Football enthusiasts worldwide know that the F.A. Cup is the oldest football tournament in the world, but did you know that its very first final wasn’t held at the iconic Wembley Stadium? Instead, it took place at the Kennington Oval in London, home of Surrey Cricket Club!
At the time, the sport of Rugby was the nation’s favourite game, and the Football Association was looking for an event to bring new supporters to the sport. The F.A. Cup was the answer, and its first tournament began in 1872.
BET £10 GET £20 IN FREE BETS
New UK customers (Excluding NI) only. Mobile exclusive. Min stake £10. Min odds Evs. Free bet applied on 1st settlement of any qualifying bet. 30 days to qualify. Free bets expire in 7 days. Cashed out/Free Bets won’t apply. Payment method restrictions. 1 Free Bet offer per customer, household & IP Address only. Full T&Cs apply. 18+ begambleaware.org. #ad. Please bet responsibly.
First F.A. Cup Final
The final was contested between Royal Engineers AFC and Wanderers F.C. on 16 March 1872. The team of Royal Engineers, an amateur military club, faced off against the Wanderers, a side comprising mainly former pupils of the leading English public schools.
The Wanderers managed to make it all the way to the final round despite winning just one game in their preceding four matches. During the semi-finals, they tied with Queen’s Park of Scotland; yet due to the Scots’ lack of financial means for a replay in London, they withdrew, and Wanderers progressed to the final.
A crowd of 2,000 watched Morton Betts from Wanderers score the only goal of the game, winning his side the F.A. Cup and making them the first winners of a football tournament that’s still running today.
140 Years Later
Incredibly, it was 140 years later before Royal Engineers AFC got their revenge! In 2012, they faced off against Wanderers once more in a special heritage match to celebrate the 140th anniversary of the F.A. Cup. The venue was once again the Kennington Oval, and despite Wanderers’ previous win in 1872, it was Royal Engineers who emerged victorious this time.
The action was fast and frantic, but it was clear from the start that Royal Engineers had the upper hand. They played a blinder, engineering a stunning 7-1 victory, finally savouring the vengeance that had been long overdue.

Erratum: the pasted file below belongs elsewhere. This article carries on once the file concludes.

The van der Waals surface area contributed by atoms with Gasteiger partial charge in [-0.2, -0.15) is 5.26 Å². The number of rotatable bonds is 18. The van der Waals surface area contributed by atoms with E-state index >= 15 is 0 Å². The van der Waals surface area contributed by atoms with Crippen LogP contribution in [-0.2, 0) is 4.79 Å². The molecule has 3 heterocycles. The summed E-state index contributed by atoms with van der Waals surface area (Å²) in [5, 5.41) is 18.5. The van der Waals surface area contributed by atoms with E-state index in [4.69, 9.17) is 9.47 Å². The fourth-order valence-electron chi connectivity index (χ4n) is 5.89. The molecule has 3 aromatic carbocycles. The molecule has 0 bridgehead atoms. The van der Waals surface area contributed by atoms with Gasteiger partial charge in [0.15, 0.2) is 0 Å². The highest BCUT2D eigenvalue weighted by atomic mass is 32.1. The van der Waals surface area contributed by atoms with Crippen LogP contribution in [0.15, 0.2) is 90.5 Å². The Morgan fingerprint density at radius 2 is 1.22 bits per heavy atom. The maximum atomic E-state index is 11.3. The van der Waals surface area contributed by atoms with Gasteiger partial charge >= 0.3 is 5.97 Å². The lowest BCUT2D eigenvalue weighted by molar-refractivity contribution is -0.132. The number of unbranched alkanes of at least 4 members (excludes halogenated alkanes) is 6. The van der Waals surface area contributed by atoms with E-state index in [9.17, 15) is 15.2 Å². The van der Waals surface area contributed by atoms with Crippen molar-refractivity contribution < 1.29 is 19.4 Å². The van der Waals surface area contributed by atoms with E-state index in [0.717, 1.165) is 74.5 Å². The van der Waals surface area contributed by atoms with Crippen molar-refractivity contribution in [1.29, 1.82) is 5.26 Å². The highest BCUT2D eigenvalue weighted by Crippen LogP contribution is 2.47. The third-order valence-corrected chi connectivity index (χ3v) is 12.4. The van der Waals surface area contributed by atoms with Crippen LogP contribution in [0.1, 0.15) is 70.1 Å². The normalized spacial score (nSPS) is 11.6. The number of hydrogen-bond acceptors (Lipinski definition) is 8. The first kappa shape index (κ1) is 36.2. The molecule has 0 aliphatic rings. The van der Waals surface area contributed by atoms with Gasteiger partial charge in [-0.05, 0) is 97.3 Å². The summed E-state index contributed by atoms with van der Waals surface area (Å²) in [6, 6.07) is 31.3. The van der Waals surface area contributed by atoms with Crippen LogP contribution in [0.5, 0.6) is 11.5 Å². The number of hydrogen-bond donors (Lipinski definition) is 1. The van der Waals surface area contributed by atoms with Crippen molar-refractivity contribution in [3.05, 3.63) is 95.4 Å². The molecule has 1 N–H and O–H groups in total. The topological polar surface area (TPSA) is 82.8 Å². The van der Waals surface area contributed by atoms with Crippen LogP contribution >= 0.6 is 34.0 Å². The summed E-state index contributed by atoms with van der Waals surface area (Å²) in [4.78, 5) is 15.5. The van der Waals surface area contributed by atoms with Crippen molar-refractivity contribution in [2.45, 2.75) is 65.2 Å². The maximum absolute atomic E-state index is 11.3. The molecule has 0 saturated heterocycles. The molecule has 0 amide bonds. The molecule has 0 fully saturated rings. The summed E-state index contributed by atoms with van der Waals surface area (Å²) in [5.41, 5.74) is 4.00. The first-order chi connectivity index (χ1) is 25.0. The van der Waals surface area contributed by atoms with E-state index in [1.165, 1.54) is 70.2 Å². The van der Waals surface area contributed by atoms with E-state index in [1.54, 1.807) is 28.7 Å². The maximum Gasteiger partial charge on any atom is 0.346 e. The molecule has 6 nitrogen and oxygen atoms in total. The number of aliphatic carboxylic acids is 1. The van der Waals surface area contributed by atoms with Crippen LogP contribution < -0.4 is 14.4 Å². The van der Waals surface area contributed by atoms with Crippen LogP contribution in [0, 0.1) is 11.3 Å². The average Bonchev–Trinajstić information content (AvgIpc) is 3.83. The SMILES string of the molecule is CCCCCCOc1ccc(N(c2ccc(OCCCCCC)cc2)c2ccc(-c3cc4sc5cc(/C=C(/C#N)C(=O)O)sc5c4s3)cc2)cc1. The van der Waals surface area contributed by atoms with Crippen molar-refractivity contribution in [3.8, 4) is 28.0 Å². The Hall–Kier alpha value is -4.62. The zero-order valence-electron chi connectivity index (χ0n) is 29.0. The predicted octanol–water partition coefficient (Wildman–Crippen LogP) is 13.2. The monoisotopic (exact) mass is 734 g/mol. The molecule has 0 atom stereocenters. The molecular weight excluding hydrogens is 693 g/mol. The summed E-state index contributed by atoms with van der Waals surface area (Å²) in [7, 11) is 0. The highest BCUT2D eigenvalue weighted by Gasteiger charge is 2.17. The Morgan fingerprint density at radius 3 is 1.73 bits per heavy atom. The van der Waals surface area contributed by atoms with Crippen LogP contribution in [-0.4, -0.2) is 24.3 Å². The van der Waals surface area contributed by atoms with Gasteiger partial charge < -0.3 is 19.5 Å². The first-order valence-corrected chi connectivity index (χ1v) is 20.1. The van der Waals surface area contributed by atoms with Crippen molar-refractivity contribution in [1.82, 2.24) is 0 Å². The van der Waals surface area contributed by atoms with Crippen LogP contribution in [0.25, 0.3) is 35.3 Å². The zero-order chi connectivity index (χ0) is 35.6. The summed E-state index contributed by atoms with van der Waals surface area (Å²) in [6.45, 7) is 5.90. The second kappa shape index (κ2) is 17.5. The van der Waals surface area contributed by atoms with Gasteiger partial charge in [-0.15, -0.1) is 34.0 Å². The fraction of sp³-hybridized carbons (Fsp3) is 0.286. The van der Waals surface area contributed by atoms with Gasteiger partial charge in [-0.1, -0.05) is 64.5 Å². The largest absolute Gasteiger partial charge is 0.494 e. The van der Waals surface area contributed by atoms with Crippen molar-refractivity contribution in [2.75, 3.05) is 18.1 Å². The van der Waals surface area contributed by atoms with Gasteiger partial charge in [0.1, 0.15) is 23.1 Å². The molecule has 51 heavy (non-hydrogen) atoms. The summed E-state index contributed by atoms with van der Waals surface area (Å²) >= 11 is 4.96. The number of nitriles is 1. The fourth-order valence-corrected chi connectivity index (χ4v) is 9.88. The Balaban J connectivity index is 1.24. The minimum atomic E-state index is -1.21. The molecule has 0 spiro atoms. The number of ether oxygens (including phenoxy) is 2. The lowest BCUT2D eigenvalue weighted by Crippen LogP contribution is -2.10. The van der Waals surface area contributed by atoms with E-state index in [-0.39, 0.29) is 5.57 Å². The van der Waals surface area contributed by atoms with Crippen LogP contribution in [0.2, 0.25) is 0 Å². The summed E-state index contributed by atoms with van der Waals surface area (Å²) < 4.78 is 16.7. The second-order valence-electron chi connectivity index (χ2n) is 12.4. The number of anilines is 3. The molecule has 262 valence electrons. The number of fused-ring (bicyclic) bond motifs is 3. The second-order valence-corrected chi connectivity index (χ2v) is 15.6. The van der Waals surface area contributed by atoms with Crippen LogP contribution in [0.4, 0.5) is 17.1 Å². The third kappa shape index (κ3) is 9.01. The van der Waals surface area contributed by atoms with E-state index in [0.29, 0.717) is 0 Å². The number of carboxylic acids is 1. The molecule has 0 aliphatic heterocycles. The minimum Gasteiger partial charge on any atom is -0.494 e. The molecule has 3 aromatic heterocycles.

The players were presented with the original F.A. Cup trophy, which had been won by the Wanderers back in 1872. A fitting reward for a team that waited 140 years to get their revenge!
Looking back, it’s incredible to think that football was once just a series of inter-house competitions played in public schools. With the inception of the F.A. Cup, the world began to change.
Football matches became a place for men from all parts of an otherwise rigid society to meet and share a common love of the sport. The F.A. Cup during the Victorian era was an unprecedented social leveller, bringing blokes from the local factory together with peers of the realm.
The rest, as they say, is history. Football had come of age and was about to become the national and world game that we know and love today.
Royal Engineers Football Honours
The Royal Engineers Association Football Club represents the Corps of Royal Engineers, the ‘Sappers’, of the British Army, this side quickly rose to become one of the strongest teams in English football during the 1870s.
The Engineers achieved their biggest success in 1875 when they won the FA Cup. In the final match against Old Etonians, Renny-Tailyour lead his team’s victory with two goals during a replay that secured them the trophy.
In that decade, they won the FA Cup in 1875 and were finalists in three of the first four seasons. The Engineers were trailblazers of the passing game, which at the time was seen as revolutionary.
Not only was the Royal Engineers a driving force in shaping association football in England, but they also left their mark on Ireland.
While stationed in Ireland, they participated in various local competitions – earning them several accolades, such as winning The Munster Senior Cup.
Eight players from the Engineers achieved international honours, and The Royal Engineers will always be remembered fondly for their part in shaping the game of football, and this team’s feat of revenge, 140 years later, is one that will go down in history.